Twitter: 5 Notes

I try to avoid adding to my to-do list, so it wasn’t until last fall that I started using Twitter. What follows are my observations on using this particular social media platform (ymmv). Like tweets, these will be somewhat random.


Ruminations about Twitter that bubbled up within the first three months of my starting to tweet were the most vivid and useful to me. The newness and strangeness focused my attention on things that have now grown dull. Perhaps this is an aspect of what’s called beginner’s mind?


I determined from the get-go that my Twitter account would be for work—not work-work (serious stuff), but rather for my “work persona”—so clients and potential clients could meet the person behind the sole proprietorship. There’s an obvious danger: the splitting of one’s public image from one’s real self—and the related notion that one’s real self is not acceptable.

The Persona Valley

A less-obvious hazard popped up when an old friend I’d not seen in a while was tweeting, persistently, as not a snarky person. I backspaced out of a “where’s the snarky person I used to know?” reply to one of her Pollyannaish comments. What if she’s now an optimist? I thought. My comment will seem uncouth*. When I finally did catch up with her in person, I discovered that she is in fact still snarky (happy ending), but she too is using a client-facing persona. So we still have things in common, but our personas? Not so much.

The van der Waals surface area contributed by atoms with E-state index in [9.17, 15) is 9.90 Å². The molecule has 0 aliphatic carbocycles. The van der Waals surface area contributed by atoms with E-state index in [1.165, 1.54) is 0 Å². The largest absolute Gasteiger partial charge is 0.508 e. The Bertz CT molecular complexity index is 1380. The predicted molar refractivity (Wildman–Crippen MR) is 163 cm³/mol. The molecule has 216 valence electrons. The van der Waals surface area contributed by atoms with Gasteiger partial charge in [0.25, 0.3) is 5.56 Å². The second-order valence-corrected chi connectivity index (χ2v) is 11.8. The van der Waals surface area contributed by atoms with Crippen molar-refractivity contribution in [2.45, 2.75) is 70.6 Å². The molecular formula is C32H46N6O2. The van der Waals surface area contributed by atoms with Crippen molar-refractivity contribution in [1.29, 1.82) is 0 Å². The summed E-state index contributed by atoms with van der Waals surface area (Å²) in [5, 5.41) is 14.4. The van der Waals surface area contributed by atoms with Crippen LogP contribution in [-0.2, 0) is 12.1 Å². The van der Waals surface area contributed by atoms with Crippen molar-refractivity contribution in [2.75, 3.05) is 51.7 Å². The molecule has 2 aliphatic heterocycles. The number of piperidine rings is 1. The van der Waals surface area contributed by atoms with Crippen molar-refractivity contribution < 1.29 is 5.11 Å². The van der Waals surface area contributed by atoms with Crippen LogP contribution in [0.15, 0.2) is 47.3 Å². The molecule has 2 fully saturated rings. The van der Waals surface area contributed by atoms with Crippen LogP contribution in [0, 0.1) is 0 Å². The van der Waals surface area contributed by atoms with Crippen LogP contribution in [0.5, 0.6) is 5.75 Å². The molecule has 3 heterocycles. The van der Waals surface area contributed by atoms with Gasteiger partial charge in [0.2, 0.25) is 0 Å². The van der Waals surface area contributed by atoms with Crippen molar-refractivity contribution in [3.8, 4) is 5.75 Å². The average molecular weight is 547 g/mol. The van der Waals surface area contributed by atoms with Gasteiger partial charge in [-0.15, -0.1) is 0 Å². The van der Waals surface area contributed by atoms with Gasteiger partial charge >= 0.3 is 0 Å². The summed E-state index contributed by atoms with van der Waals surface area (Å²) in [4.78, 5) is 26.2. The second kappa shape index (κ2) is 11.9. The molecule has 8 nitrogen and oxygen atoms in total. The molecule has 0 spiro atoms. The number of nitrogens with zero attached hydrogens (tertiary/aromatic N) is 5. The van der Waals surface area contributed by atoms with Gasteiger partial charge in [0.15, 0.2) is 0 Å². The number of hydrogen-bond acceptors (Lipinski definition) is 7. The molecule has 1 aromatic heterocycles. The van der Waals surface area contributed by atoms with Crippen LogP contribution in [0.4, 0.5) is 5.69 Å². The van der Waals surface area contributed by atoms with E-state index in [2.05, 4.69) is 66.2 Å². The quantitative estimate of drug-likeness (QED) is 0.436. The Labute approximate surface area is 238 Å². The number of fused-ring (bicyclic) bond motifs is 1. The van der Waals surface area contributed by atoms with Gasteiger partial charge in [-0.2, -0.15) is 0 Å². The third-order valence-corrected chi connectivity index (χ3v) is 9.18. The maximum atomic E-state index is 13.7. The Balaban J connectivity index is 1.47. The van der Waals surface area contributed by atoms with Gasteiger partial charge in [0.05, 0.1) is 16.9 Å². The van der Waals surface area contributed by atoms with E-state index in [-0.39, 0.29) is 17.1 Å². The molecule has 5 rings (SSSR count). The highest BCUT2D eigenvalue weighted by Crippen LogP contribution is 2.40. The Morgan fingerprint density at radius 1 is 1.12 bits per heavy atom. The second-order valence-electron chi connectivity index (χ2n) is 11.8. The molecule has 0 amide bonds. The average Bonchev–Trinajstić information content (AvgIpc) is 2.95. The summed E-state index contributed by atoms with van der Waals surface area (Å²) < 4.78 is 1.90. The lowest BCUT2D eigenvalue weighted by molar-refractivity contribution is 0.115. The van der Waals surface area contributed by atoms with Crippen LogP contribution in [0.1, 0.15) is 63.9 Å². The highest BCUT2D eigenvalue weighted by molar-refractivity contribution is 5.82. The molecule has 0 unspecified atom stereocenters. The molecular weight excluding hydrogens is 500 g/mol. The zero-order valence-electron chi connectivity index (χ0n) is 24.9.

The “work persona” angle led to two Twitter headspaces: the “should” tweet vs. the “easy” tweet; what feels like work vs. what feels like flow; what content I think I should retweet because doing so would ostensibly show my professional interest or expertise vs. what topics I read avidly, comment on, and immediately share. It struck me that if I decided to redirect my career path, the easy tweets would prove a true compass.


Using Twitter changed how I read online. I scan-read, looking for tweet-worthy bits to use as my lede. I trip through the article with half my mind on the future tweet. It’s unpleasant, and I’ve begun training myself back to normal reading. But, it does have its lessons: I’m not using the article’s headline in my tweet—why? Not descriptive, not enticing, too long. Occasionally, it’s because the part that interests me (and my [hypothetical?] audience) is more sidebar than thesis in the article. Alan’s post on headlines defines the “true but useless headline”—these are never tweet-worthy, and not good for SEO either. More often than not, what’s good for SEO is good for tweets.

*No, I don’t actually think in words like uncouth. But, I have a weakness for oddities, so I’m keeping it. On the other hand, I did resist titling this post Five Easy Pieces.

Comments are open. Or, try to catch me in the act of posting an obvious “should” tweet.


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